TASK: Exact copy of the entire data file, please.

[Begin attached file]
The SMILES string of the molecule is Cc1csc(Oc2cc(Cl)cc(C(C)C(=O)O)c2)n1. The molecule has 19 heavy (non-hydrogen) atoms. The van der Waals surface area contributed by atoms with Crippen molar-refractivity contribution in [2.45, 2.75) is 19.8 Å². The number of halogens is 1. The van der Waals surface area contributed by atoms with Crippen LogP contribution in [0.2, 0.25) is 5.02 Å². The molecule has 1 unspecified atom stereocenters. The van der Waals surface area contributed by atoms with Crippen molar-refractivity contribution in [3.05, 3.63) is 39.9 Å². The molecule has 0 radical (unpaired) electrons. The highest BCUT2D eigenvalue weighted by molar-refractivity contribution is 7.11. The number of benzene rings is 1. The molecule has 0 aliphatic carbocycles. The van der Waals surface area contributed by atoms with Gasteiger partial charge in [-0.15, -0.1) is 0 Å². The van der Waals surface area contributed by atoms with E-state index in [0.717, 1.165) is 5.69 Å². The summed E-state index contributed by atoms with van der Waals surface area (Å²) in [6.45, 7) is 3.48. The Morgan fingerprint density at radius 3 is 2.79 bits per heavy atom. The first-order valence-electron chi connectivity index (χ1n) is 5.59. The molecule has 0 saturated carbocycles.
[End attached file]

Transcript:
The SMILES string of the molecule is Cc1csc(Oc2cc(Cl)cc(C(C)C(=O)O)c2)n1. The molecule has 19 heavy (non-hydrogen) atoms. The van der Waals surface area contributed by atoms with Crippen molar-refractivity contribution in [2.45, 2.75) is 19.8 Å². The number of halogens is 1. The van der Waals surface area contributed by atoms with Crippen LogP contribution in [0.2, 0.25) is 5.02 Å². The molecule has 1 unspecified atom stereocenters. The van der Waals surface area contributed by atoms with Crippen molar-refractivity contribution in [3.05, 3.63) is 39.9 Å². The molecule has 0 radical (unpaired) electrons. The highest BCUT2D eigenvalue weighted by molar-refractivity contribution is 7.11. The number of benzene rings is 1. The molecule has 0 aliphatic carbocycles. The van der Waals surface area contributed by atoms with Gasteiger partial charge in [-0.15, -0.1) is 0 Å². The van der Waals surface area contributed by atoms with E-state index in [0.717, 1.165) is 5.69 Å². The summed E-state index contributed by atoms with van der Waals surface area (Å²) in [6.45, 7) is 3.48. The Morgan fingerprint density at radius 3 is 2.79 bits per heavy atom. The first-order valence-electron chi connectivity index (χ1n) is 5.59. The molecule has 0 saturated carbocycles.